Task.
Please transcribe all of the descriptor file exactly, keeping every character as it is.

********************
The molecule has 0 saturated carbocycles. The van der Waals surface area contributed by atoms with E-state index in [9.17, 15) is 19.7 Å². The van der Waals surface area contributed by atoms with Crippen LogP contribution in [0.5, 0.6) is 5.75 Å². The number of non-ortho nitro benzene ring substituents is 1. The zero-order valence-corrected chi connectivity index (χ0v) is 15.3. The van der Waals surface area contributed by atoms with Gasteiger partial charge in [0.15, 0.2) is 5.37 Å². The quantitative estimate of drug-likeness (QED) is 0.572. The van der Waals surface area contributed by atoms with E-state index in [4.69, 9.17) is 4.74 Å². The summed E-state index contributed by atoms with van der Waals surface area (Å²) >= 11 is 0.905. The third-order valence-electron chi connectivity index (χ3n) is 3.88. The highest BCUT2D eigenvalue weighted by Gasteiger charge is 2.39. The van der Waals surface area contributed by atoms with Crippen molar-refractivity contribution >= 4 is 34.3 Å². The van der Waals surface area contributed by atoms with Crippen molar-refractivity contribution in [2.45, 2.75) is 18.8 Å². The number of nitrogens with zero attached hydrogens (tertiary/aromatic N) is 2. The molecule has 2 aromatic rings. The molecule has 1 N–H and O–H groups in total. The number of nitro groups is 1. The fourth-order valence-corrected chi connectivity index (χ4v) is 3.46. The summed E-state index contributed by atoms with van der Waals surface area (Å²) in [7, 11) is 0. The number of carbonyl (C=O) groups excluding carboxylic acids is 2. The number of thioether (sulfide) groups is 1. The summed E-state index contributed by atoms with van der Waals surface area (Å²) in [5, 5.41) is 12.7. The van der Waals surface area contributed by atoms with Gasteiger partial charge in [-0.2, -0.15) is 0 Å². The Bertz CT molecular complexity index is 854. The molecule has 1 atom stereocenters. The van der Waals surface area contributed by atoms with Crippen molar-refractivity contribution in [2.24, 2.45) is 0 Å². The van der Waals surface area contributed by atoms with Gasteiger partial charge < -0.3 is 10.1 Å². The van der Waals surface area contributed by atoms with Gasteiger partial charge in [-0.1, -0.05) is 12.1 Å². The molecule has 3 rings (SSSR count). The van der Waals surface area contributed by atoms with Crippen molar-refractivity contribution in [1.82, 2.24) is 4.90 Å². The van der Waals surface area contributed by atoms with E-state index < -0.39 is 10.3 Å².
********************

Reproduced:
The molecule has 0 saturated carbocycles. The van der Waals surface area contributed by atoms with E-state index in [9.17, 15) is 19.7 Å². The van der Waals surface area contributed by atoms with Crippen LogP contribution in [0.5, 0.6) is 5.75 Å². The number of non-ortho nitro benzene ring substituents is 1. The zero-order valence-corrected chi connectivity index (χ0v) is 15.3. The van der Waals surface area contributed by atoms with Gasteiger partial charge in [0.15, 0.2) is 5.37 Å². The quantitative estimate of drug-likeness (QED) is 0.572. The van der Waals surface area contributed by atoms with E-state index in [4.69, 9.17) is 4.74 Å². The summed E-state index contributed by atoms with van der Waals surface area (Å²) >= 11 is 0.905. The third-order valence-electron chi connectivity index (χ3n) is 3.88. The highest BCUT2D eigenvalue weighted by Gasteiger charge is 2.39. The van der Waals surface area contributed by atoms with Crippen molar-refractivity contribution >= 4 is 34.3 Å². The van der Waals surface area contributed by atoms with Crippen molar-refractivity contribution in [2.45, 2.75) is 18.8 Å². The number of nitrogens with zero attached hydrogens (tertiary/aromatic N) is 2. The molecule has 2 aromatic rings. The molecule has 1 N–H and O–H groups in total. The number of nitro groups is 1. The fourth-order valence-corrected chi connectivity index (χ4v) is 3.46. The summed E-state index contributed by atoms with van der Waals surface area (Å²) in [7, 11) is 0. The number of carbonyl (C=O) groups excluding carboxylic acids is 2. The number of thioether (sulfide) groups is 1. The summed E-state index contributed by atoms with van der Waals surface area (Å²) in [5, 5.41) is 12.7. The van der Waals surface area contributed by atoms with Gasteiger partial charge in [-0.2, -0.15) is 0 Å². The Bertz CT molecular complexity index is 854. The molecule has 1 atom stereocenters. The van der Waals surface area contributed by atoms with Crippen molar-refractivity contribution in [2.24, 2.45) is 0 Å². The van der Waals surface area contributed by atoms with Gasteiger partial charge < -0.3 is 10.1 Å². The van der Waals surface area contributed by atoms with Gasteiger partial charge in [-0.1, -0.05) is 12.1 Å². The molecule has 3 rings (SSSR count). The van der Waals surface area contributed by atoms with Crippen molar-refractivity contribution in [1.82, 2.24) is 4.90 Å². The van der Waals surface area contributed by atoms with E-state index < -0.39 is 10.3 Å².